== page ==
There are many more fantastic Transgressive writers who happened to be a woman as well but I have decided to stop this series right here with Amelia Opie, Elfriede Jelinek, Eleanor Catton, Laurell K. Hamilton, and Jennifer Weiner.
(12 November 1769 – 2 December 1853)
Amelia Opie was an English author who published numerous novels in the Romantic period up to 1828. Opie was also a leading abolitionist in Norwich, England. Hers was the first of 187,000 names presented to the British Parliament on a petition from women to stop slavery. (source)Opie spent her youth writing poetry and plays and organizing amateur theatricals. (source) Opie completed a novel in 1801 titled Father and Daughter showing genuine fancy and pathos,(source) the novel is about misled virtue and family reconciliation.
This book is about the story of Agnes Fitzhenry, whose seduction by the libertine Clifford causes her father to descend into madness. The theme is rooted in the social conditions of late 18th - 19th century Britain and I can say this novel is both an affecting narrative and a compelling social commentary. Opie’s writings normally address issues of female sexuality and the social construction of gender. For example in the first novel, Dangers of Coquetry, the story of a young woman who, while possessing many virtues, is given to coquetry.
Encouraged by her husband to continue writing, she published Adeline Mowbray, an exploration of women's education, marriage, and the abolition of slavery. This novel in particular is noted for engaging the history of Opie's former friend Mary Wollstonecraft, whose relationship with the American Gilbert Imlay outside of marriage caused some scandal, as did her later marriage to the philosopher William Godwin. (source) It may be because of Godwin's notion against marriage as an institution by which women were owned as property (source). The novel also engages abolitionist sentiment, in the story of a mixed-race woman and her family, whom Adeline saves from poverty at some expense to herself.
Yes, Mary Ann, I freely grant, The charms of Henry's eyes I see; But while I gaze, I something want, I want those eyes — to gaze on me. - Amelia Opie
Elfriede Jelinek is an Austrian playwright and novelist. She is one of the most celebrated authors writing in German today and was awarded the Nobel Prize in Literature in 2004 for her "musical flow of voices and counter-voices in novels and plays that, with extraordinary linguistic zeal, reveal the absurdity of society's clichés and their subjugating power".(source)The nature of Jelinek’s texts is often hard to define. "They shift between prose and poetry, incantation and hymn, they contain theatrical scenes and filmic sequences." (source) The primacy in her writing has however moved from novel-writing to drama.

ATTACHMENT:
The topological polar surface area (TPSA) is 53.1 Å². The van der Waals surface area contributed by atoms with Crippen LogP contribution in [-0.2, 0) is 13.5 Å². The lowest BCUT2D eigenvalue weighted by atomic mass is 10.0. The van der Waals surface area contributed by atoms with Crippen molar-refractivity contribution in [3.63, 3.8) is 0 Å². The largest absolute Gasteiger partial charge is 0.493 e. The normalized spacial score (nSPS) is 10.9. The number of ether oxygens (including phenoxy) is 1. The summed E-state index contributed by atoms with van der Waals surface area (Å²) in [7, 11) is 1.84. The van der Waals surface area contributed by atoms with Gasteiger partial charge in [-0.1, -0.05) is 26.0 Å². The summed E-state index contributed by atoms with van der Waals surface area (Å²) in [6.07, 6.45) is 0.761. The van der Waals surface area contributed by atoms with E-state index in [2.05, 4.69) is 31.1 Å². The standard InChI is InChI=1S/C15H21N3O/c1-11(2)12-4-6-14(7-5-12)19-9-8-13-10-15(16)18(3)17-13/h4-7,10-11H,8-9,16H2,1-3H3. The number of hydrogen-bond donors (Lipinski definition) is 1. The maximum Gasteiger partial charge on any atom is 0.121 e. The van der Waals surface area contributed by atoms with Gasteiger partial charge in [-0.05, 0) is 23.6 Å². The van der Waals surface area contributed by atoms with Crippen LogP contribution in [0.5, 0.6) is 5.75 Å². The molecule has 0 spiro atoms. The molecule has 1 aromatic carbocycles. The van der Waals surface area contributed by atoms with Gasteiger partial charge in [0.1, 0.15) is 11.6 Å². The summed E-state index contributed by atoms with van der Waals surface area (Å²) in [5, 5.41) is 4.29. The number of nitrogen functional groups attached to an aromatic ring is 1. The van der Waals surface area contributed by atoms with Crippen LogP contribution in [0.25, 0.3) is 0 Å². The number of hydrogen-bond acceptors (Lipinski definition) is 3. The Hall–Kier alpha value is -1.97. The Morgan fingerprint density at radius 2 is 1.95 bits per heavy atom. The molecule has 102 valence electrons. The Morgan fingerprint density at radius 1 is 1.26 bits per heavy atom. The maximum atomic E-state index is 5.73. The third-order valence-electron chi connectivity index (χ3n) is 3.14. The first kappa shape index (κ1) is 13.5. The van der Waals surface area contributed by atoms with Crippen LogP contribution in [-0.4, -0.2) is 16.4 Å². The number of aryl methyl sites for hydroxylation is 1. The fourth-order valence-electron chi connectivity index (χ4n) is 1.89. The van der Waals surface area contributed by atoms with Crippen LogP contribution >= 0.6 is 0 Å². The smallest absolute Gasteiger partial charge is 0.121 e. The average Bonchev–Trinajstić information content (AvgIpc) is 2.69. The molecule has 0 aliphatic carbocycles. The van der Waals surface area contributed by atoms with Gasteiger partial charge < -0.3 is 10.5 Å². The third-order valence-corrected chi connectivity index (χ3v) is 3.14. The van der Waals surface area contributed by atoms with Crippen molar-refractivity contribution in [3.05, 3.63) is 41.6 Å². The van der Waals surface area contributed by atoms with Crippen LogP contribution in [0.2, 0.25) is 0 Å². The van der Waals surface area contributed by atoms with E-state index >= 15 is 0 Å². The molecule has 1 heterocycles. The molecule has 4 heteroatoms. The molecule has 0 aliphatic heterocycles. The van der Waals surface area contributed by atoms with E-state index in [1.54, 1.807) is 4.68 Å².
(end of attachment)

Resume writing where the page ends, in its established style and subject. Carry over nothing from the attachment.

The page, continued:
Her first radio play, wenn die sonne sinkt ist für manche schon büroschluss, was very favourably received in 1974. She has since written a large number of pieces for radio and the theatre, in which she successively abandoned traditional dialogues for a kind of polyphonic monologues (source) What she puts on stage in plays from recent years are fewer characters than “language interfaces confronting each other.
Jelinek’s most recent published works for drama, the so-called “princess dramas” (Der Tod und das Mädchen I–V, 2003), are variations on one of the writer’s basic themes, the inability of women to fully come to life in a world where they are painted over with stereotypical images. Jelinek was a member of Austria's Communist Party from 1974 to 1991. (source) Many foreign governments moved swiftly to ostracize Austria's administration, citing the Freedom Party's alleged nationalism and authoritarianism. The cabinet construed the sanctions against it as directed against Austria as such, and attempted to prod the nation into a national rallying (Nationaler Schulterschluss) behind the coalition parties. (source) This provoked temporary heating of the political climate severe enough for dissidents such as Jelinek to be accused of treason by coalition supporters. (source)
One of my favorite novels from her which turned into a movie as well is "The Piano Teacher" in which most of the story is pleasingly transgressive in which I kept asking myself what will Erika - the female character - do next? This interesting yet problematic relationship between her and Walter changes when Walter comes off as earnest and naive, but that must have all been for the show because he ends up being a brutal rapist by the film's end. What I love about this s